First of all, in our passage, it was through the preaching/teaching of John the Baptist that Andrew and his companion begin to follow Jesus. This is the culmination of John’s ministry. God revealed to him who the Messiah was, and here he introduces Jesus to Israel. “Behold, the lamb of God!” And two people began to follow Jesus.

And God still calls people to preach and teach so that through this means others can hear the word about Jesus and come to follow him. Has God called you to do this?

A second way the good news spreads is through sharing with family membersAfter spending the evening talking with Jesus, Andrew, first thing in the morning, goes and finds his brother Peter. He’s very excited. We have found the Messiah! He has good news to share and he wants to share it with his brother.

What family members might God be nudging you to share the good news with this week?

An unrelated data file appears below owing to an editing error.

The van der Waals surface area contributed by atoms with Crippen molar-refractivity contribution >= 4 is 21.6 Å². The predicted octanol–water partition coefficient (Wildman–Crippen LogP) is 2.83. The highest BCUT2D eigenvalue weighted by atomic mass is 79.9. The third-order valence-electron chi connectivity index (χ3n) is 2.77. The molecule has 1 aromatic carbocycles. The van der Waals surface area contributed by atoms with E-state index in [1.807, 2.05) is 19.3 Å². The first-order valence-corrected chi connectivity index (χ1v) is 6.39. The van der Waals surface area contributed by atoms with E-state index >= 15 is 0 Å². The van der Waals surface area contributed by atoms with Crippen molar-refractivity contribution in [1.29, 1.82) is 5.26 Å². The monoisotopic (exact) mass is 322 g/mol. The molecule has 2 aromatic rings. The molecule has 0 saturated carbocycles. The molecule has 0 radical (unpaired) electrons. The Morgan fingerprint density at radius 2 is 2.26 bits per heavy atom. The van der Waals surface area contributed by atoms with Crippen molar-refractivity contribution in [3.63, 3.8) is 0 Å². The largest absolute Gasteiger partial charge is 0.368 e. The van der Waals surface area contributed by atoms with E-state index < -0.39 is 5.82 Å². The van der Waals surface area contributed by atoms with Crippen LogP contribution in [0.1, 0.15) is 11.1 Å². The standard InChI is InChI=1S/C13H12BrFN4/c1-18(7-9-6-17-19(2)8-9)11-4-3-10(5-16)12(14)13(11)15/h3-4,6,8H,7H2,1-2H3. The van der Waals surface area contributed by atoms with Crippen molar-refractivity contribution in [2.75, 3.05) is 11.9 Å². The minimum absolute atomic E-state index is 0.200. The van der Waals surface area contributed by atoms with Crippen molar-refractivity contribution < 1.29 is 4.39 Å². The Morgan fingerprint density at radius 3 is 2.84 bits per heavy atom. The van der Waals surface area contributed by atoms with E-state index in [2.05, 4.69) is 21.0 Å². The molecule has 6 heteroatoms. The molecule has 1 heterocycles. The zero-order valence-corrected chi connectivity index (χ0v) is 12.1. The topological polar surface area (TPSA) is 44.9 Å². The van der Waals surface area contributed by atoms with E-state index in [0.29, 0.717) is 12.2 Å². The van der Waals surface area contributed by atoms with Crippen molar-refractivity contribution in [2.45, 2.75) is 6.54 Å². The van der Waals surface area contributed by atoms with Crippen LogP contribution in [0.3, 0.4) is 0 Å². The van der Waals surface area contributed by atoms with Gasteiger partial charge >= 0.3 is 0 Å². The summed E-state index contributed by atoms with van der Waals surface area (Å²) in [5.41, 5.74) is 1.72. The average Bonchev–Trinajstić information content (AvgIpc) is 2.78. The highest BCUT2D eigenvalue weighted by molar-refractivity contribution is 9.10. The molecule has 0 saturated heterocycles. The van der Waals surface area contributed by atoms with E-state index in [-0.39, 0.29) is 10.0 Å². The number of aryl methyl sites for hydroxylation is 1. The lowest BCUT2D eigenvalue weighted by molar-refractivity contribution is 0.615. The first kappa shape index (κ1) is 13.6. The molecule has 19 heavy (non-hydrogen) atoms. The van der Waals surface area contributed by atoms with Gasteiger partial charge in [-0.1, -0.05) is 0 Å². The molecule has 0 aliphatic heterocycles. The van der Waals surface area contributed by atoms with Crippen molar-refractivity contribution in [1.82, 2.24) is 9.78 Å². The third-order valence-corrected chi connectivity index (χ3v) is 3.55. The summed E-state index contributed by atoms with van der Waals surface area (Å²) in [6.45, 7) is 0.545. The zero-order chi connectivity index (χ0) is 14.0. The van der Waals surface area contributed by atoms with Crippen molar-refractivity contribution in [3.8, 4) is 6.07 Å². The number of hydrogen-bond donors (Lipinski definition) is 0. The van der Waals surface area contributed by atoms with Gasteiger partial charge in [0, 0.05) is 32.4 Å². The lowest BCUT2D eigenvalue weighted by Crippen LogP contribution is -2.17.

A third way the good news spreads is through sharing with friends. In vs. 43-44 Jesus decides to go to Galilee and it says that he found Philipp. But we also learn that Philip was from the same home town as Andrew and Peter. So it is likely that they told Jesus who he was and that he should speak to him. If Andrew brought Peter to Jesus, here he and Peter bring Jesus to Philip.

Then, it sounds like right away Philip finds a friend of his – Nathaniel and invites him to come meet Jesus. So the message spread through the friend networks of those who responded to him. (Thanks to Dale Bruner for these three points)

What friends might God be calling you to share your faith with this week?